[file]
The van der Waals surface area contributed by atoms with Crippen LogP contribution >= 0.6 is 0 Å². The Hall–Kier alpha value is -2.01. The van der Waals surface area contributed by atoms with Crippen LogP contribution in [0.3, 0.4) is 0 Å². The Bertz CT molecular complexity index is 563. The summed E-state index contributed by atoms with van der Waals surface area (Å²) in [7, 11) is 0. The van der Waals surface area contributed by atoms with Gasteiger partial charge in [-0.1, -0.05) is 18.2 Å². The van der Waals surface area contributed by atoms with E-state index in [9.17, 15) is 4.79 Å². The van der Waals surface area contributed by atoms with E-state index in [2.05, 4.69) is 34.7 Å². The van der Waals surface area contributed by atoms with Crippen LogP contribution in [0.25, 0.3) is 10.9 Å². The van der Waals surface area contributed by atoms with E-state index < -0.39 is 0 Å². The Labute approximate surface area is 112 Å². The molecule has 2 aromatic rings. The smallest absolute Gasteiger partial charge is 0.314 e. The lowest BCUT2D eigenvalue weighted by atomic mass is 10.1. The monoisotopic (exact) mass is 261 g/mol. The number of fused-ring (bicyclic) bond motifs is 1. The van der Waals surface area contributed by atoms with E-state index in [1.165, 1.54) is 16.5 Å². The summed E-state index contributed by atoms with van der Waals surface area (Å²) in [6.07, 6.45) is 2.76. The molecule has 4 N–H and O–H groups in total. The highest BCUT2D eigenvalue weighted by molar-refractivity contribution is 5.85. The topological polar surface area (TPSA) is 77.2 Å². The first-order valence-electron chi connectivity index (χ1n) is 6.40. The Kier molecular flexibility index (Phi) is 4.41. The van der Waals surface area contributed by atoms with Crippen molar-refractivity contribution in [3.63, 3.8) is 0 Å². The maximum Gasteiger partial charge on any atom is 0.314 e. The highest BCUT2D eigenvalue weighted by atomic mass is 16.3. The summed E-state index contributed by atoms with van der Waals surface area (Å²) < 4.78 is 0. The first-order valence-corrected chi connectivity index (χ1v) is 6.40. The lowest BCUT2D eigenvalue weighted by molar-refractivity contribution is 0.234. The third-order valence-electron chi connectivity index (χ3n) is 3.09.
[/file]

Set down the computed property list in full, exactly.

The van der Waals surface area contributed by atoms with Crippen LogP contribution >= 0.6 is 0 Å². The Hall–Kier alpha value is -2.01. The van der Waals surface area contributed by atoms with Crippen LogP contribution in [0.3, 0.4) is 0 Å². The Bertz CT molecular complexity index is 563. The summed E-state index contributed by atoms with van der Waals surface area (Å²) in [7, 11) is 0. The van der Waals surface area contributed by atoms with Gasteiger partial charge in [-0.1, -0.05) is 18.2 Å². The van der Waals surface area contributed by atoms with E-state index in [9.17, 15) is 4.79 Å². The van der Waals surface area contributed by atoms with E-state index in [2.05, 4.69) is 34.7 Å². The van der Waals surface area contributed by atoms with Crippen LogP contribution in [0.25, 0.3) is 10.9 Å². The van der Waals surface area contributed by atoms with E-state index < -0.39 is 0 Å². The Labute approximate surface area is 112 Å². The molecule has 2 aromatic rings. The smallest absolute Gasteiger partial charge is 0.314 e. The lowest BCUT2D eigenvalue weighted by atomic mass is 10.1. The monoisotopic (exact) mass is 261 g/mol. The number of fused-ring (bicyclic) bond motifs is 1. The van der Waals surface area contributed by atoms with E-state index in [1.165, 1.54) is 16.5 Å². The summed E-state index contributed by atoms with van der Waals surface area (Å²) in [6.07, 6.45) is 2.76. The molecule has 4 N–H and O–H groups in total. The highest BCUT2D eigenvalue weighted by molar-refractivity contribution is 5.85. The topological polar surface area (TPSA) is 77.2 Å². The first-order valence-electron chi connectivity index (χ1n) is 6.40. The Kier molecular flexibility index (Phi) is 4.41. The van der Waals surface area contributed by atoms with Crippen molar-refractivity contribution in [3.63, 3.8) is 0 Å². The maximum Gasteiger partial charge on any atom is 0.314 e. The highest BCUT2D eigenvalue weighted by atomic mass is 16.3. The summed E-state index contributed by atoms with van der Waals surface area (Å²) < 4.78 is 0. The first-order valence-corrected chi connectivity index (χ1v) is 6.40. The lowest BCUT2D eigenvalue weighted by molar-refractivity contribution is 0.234. The third-order valence-electron chi connectivity index (χ3n) is 3.09.